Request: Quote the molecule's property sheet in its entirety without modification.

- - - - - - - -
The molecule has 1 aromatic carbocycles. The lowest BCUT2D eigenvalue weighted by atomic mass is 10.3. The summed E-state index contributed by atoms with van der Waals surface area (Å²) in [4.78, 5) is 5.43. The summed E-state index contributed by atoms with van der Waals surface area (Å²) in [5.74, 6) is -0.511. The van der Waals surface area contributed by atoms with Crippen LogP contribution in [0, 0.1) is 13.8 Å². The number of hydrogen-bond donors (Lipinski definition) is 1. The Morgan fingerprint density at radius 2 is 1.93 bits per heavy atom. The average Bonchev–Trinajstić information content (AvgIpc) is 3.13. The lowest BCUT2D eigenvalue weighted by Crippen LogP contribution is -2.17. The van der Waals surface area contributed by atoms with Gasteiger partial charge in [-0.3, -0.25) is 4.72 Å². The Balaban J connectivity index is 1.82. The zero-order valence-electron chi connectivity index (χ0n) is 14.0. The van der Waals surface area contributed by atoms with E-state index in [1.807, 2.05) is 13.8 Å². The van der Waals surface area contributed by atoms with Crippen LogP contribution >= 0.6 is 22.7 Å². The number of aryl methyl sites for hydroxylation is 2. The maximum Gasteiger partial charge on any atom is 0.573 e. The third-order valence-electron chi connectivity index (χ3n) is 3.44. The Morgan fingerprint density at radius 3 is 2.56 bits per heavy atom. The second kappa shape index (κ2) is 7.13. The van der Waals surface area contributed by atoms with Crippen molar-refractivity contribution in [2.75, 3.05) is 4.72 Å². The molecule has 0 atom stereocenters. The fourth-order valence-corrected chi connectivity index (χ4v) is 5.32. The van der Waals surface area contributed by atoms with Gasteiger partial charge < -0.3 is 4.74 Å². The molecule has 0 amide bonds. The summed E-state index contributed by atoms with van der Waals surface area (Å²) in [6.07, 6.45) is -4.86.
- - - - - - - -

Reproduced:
The molecule has 1 aromatic carbocycles. The lowest BCUT2D eigenvalue weighted by atomic mass is 10.3. The summed E-state index contributed by atoms with van der Waals surface area (Å²) in [4.78, 5) is 5.43. The summed E-state index contributed by atoms with van der Waals surface area (Å²) in [5.74, 6) is -0.511. The van der Waals surface area contributed by atoms with Crippen LogP contribution in [0, 0.1) is 13.8 Å². The number of hydrogen-bond donors (Lipinski definition) is 1. The Morgan fingerprint density at radius 2 is 1.93 bits per heavy atom. The average Bonchev–Trinajstić information content (AvgIpc) is 3.13. The lowest BCUT2D eigenvalue weighted by Crippen LogP contribution is -2.17. The van der Waals surface area contributed by atoms with Gasteiger partial charge in [-0.3, -0.25) is 4.72 Å². The Balaban J connectivity index is 1.82. The zero-order valence-electron chi connectivity index (χ0n) is 14.0. The van der Waals surface area contributed by atoms with E-state index in [1.807, 2.05) is 13.8 Å². The van der Waals surface area contributed by atoms with Crippen LogP contribution >= 0.6 is 22.7 Å². The number of aryl methyl sites for hydroxylation is 2. The maximum Gasteiger partial charge on any atom is 0.573 e. The third-order valence-electron chi connectivity index (χ3n) is 3.44. The Morgan fingerprint density at radius 3 is 2.56 bits per heavy atom. The second kappa shape index (κ2) is 7.13. The van der Waals surface area contributed by atoms with Crippen molar-refractivity contribution in [2.75, 3.05) is 4.72 Å². The molecule has 0 atom stereocenters. The fourth-order valence-corrected chi connectivity index (χ4v) is 5.32. The van der Waals surface area contributed by atoms with Gasteiger partial charge < -0.3 is 4.74 Å². The molecule has 0 amide bonds. The summed E-state index contributed by atoms with van der Waals surface area (Å²) in [6.07, 6.45) is -4.86.